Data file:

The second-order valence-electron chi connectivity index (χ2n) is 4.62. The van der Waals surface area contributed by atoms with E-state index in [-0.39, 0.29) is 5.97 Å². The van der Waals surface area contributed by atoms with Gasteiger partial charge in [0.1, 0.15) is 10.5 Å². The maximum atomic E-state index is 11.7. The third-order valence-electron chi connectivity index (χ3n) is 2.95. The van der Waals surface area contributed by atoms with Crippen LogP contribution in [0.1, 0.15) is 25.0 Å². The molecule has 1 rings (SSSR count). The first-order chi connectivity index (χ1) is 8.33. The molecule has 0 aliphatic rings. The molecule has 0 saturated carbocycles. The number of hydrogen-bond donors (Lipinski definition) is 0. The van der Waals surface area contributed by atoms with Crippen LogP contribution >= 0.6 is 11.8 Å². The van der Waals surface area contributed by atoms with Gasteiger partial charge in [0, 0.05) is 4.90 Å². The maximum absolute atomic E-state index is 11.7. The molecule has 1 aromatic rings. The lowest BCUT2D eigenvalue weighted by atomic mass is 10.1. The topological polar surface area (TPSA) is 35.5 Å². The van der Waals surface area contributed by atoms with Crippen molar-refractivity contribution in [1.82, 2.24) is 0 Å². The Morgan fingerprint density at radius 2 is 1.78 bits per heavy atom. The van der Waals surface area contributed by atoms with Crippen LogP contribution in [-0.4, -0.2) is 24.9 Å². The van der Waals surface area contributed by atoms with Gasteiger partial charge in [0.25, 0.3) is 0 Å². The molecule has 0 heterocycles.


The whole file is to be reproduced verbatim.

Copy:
The second-order valence-electron chi connectivity index (χ2n) is 4.62. The van der Waals surface area contributed by atoms with E-state index in [-0.39, 0.29) is 5.97 Å². The van der Waals surface area contributed by atoms with Gasteiger partial charge in [0.1, 0.15) is 10.5 Å². The maximum atomic E-state index is 11.7. The third-order valence-electron chi connectivity index (χ3n) is 2.95. The van der Waals surface area contributed by atoms with Crippen LogP contribution in [0.1, 0.15) is 25.0 Å². The molecule has 1 rings (SSSR count). The first-order chi connectivity index (χ1) is 8.33. The molecule has 0 aliphatic rings. The molecule has 0 saturated carbocycles. The number of hydrogen-bond donors (Lipinski definition) is 0. The van der Waals surface area contributed by atoms with Crippen LogP contribution >= 0.6 is 11.8 Å². The van der Waals surface area contributed by atoms with Gasteiger partial charge in [0, 0.05) is 4.90 Å². The maximum absolute atomic E-state index is 11.7. The molecule has 1 aromatic rings. The lowest BCUT2D eigenvalue weighted by atomic mass is 10.1. The topological polar surface area (TPSA) is 35.5 Å². The van der Waals surface area contributed by atoms with Crippen molar-refractivity contribution in [1.82, 2.24) is 0 Å². The Morgan fingerprint density at radius 2 is 1.78 bits per heavy atom. The van der Waals surface area contributed by atoms with Crippen LogP contribution in [-0.4, -0.2) is 24.9 Å². The van der Waals surface area contributed by atoms with Gasteiger partial charge in [0.25, 0.3) is 0 Å². The molecule has 0 heterocycles.